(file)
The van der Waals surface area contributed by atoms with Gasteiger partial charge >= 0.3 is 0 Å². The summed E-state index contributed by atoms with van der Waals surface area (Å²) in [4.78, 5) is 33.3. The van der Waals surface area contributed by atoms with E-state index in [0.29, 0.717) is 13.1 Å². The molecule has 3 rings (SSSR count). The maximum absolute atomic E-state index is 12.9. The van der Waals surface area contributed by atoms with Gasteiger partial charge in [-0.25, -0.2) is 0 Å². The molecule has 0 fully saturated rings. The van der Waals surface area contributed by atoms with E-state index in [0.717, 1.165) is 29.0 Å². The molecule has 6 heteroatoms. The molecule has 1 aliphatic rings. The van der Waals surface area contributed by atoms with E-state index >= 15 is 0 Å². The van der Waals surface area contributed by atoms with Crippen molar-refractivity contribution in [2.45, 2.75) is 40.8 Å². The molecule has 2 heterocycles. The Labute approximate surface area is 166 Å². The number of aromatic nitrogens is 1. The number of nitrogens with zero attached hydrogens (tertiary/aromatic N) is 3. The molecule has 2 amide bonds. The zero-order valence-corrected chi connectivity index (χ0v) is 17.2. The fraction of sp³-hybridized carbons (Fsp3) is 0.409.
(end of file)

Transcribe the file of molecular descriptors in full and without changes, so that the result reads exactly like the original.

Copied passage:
The van der Waals surface area contributed by atoms with Gasteiger partial charge >= 0.3 is 0 Å². The summed E-state index contributed by atoms with van der Waals surface area (Å²) in [4.78, 5) is 33.3. The van der Waals surface area contributed by atoms with E-state index in [0.29, 0.717) is 13.1 Å². The molecule has 3 rings (SSSR count). The maximum absolute atomic E-state index is 12.9. The van der Waals surface area contributed by atoms with Gasteiger partial charge in [-0.25, -0.2) is 0 Å². The molecule has 0 fully saturated rings. The van der Waals surface area contributed by atoms with E-state index in [0.717, 1.165) is 29.0 Å². The molecule has 6 heteroatoms. The molecule has 1 aliphatic rings. The van der Waals surface area contributed by atoms with E-state index >= 15 is 0 Å². The van der Waals surface area contributed by atoms with Crippen molar-refractivity contribution in [2.45, 2.75) is 40.8 Å². The molecule has 2 heterocycles. The Labute approximate surface area is 166 Å². The number of aromatic nitrogens is 1. The number of nitrogens with zero attached hydrogens (tertiary/aromatic N) is 3. The molecule has 2 amide bonds. The zero-order valence-corrected chi connectivity index (χ0v) is 17.2. The fraction of sp³-hybridized carbons (Fsp3) is 0.409.